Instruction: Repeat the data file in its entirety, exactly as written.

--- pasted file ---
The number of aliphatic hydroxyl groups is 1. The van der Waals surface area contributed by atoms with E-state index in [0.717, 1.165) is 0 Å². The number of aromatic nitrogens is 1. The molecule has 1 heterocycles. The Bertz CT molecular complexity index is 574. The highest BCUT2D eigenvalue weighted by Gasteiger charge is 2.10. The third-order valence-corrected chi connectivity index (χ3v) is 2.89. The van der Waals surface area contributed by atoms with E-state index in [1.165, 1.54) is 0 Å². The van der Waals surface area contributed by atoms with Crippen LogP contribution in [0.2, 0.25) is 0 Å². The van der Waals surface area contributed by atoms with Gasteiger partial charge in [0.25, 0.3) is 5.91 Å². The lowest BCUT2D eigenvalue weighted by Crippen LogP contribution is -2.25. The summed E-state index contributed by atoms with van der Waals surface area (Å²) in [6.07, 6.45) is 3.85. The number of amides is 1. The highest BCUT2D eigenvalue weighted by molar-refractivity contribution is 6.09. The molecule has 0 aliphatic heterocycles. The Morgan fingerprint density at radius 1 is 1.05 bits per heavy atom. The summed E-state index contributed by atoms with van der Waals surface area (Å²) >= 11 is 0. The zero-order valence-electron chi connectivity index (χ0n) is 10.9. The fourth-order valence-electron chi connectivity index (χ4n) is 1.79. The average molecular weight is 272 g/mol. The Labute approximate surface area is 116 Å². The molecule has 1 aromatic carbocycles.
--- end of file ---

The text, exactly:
The number of aliphatic hydroxyl groups is 1. The van der Waals surface area contributed by atoms with E-state index in [0.717, 1.165) is 0 Å². The number of aromatic nitrogens is 1. The molecule has 1 heterocycles. The Bertz CT molecular complexity index is 574. The highest BCUT2D eigenvalue weighted by Gasteiger charge is 2.10. The third-order valence-corrected chi connectivity index (χ3v) is 2.89. The van der Waals surface area contributed by atoms with E-state index in [1.165, 1.54) is 0 Å². The van der Waals surface area contributed by atoms with Crippen LogP contribution in [0.2, 0.25) is 0 Å². The van der Waals surface area contributed by atoms with Gasteiger partial charge in [0.25, 0.3) is 5.91 Å². The lowest BCUT2D eigenvalue weighted by Crippen LogP contribution is -2.25. The summed E-state index contributed by atoms with van der Waals surface area (Å²) in [6.07, 6.45) is 3.85. The number of amides is 1. The highest BCUT2D eigenvalue weighted by molar-refractivity contribution is 6.09. The molecule has 0 aliphatic heterocycles. The Morgan fingerprint density at radius 1 is 1.05 bits per heavy atom. The summed E-state index contributed by atoms with van der Waals surface area (Å²) >= 11 is 0. The zero-order valence-electron chi connectivity index (χ0n) is 10.9. The fourth-order valence-electron chi connectivity index (χ4n) is 1.79. The average molecular weight is 272 g/mol. The Labute approximate surface area is 116 Å². The molecule has 1 aromatic carbocycles.